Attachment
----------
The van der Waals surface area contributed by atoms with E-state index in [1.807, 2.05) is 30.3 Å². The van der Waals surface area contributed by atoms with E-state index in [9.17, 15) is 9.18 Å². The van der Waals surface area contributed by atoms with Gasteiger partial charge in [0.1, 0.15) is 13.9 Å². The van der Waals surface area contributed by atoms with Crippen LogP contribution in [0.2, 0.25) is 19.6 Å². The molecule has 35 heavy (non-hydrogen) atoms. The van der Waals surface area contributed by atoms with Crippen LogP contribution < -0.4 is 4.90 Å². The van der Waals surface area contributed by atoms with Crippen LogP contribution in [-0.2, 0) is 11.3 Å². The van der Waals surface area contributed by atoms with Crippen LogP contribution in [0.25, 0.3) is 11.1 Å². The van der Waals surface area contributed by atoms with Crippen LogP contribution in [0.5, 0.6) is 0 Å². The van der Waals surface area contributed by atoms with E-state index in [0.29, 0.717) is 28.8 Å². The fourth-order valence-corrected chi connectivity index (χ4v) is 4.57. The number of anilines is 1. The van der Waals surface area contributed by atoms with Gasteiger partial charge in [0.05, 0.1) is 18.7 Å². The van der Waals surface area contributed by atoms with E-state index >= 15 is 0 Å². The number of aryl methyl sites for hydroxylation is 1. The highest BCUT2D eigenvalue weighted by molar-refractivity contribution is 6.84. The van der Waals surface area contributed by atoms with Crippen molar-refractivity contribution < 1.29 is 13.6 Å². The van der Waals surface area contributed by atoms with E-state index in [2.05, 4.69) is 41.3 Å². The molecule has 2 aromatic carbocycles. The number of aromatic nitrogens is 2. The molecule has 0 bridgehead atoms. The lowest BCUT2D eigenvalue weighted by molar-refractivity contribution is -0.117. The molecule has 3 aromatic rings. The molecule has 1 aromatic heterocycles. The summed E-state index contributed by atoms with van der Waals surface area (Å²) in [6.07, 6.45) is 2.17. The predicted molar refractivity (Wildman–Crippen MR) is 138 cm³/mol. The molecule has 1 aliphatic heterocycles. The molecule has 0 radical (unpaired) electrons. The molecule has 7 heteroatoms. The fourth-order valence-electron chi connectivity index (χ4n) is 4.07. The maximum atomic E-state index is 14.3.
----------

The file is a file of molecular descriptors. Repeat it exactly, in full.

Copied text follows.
The van der Waals surface area contributed by atoms with E-state index in [1.807, 2.05) is 30.3 Å². The van der Waals surface area contributed by atoms with E-state index in [9.17, 15) is 9.18 Å². The van der Waals surface area contributed by atoms with Gasteiger partial charge in [0.1, 0.15) is 13.9 Å². The van der Waals surface area contributed by atoms with Crippen LogP contribution in [0.2, 0.25) is 19.6 Å². The molecule has 35 heavy (non-hydrogen) atoms. The van der Waals surface area contributed by atoms with Crippen LogP contribution < -0.4 is 4.90 Å². The van der Waals surface area contributed by atoms with Crippen LogP contribution in [-0.2, 0) is 11.3 Å². The van der Waals surface area contributed by atoms with Crippen LogP contribution in [0.25, 0.3) is 11.1 Å². The van der Waals surface area contributed by atoms with Crippen LogP contribution in [0.5, 0.6) is 0 Å². The van der Waals surface area contributed by atoms with E-state index in [0.29, 0.717) is 28.8 Å². The fourth-order valence-corrected chi connectivity index (χ4v) is 4.57. The number of anilines is 1. The van der Waals surface area contributed by atoms with Gasteiger partial charge in [0.05, 0.1) is 18.7 Å². The van der Waals surface area contributed by atoms with E-state index >= 15 is 0 Å². The number of aryl methyl sites for hydroxylation is 1. The highest BCUT2D eigenvalue weighted by molar-refractivity contribution is 6.84. The van der Waals surface area contributed by atoms with Crippen molar-refractivity contribution < 1.29 is 13.6 Å². The van der Waals surface area contributed by atoms with E-state index in [2.05, 4.69) is 41.3 Å². The molecule has 2 aromatic carbocycles. The number of aromatic nitrogens is 2. The molecule has 0 bridgehead atoms. The lowest BCUT2D eigenvalue weighted by molar-refractivity contribution is -0.117. The molecule has 3 aromatic rings. The molecule has 1 aromatic heterocycles. The summed E-state index contributed by atoms with van der Waals surface area (Å²) in [6.07, 6.45) is 2.17. The predicted molar refractivity (Wildman–Crippen MR) is 138 cm³/mol. The molecule has 1 aliphatic heterocycles. The molecule has 0 radical (unpaired) electrons. The molecule has 7 heteroatoms. The fourth-order valence-electron chi connectivity index (χ4n) is 4.07. The maximum atomic E-state index is 14.3.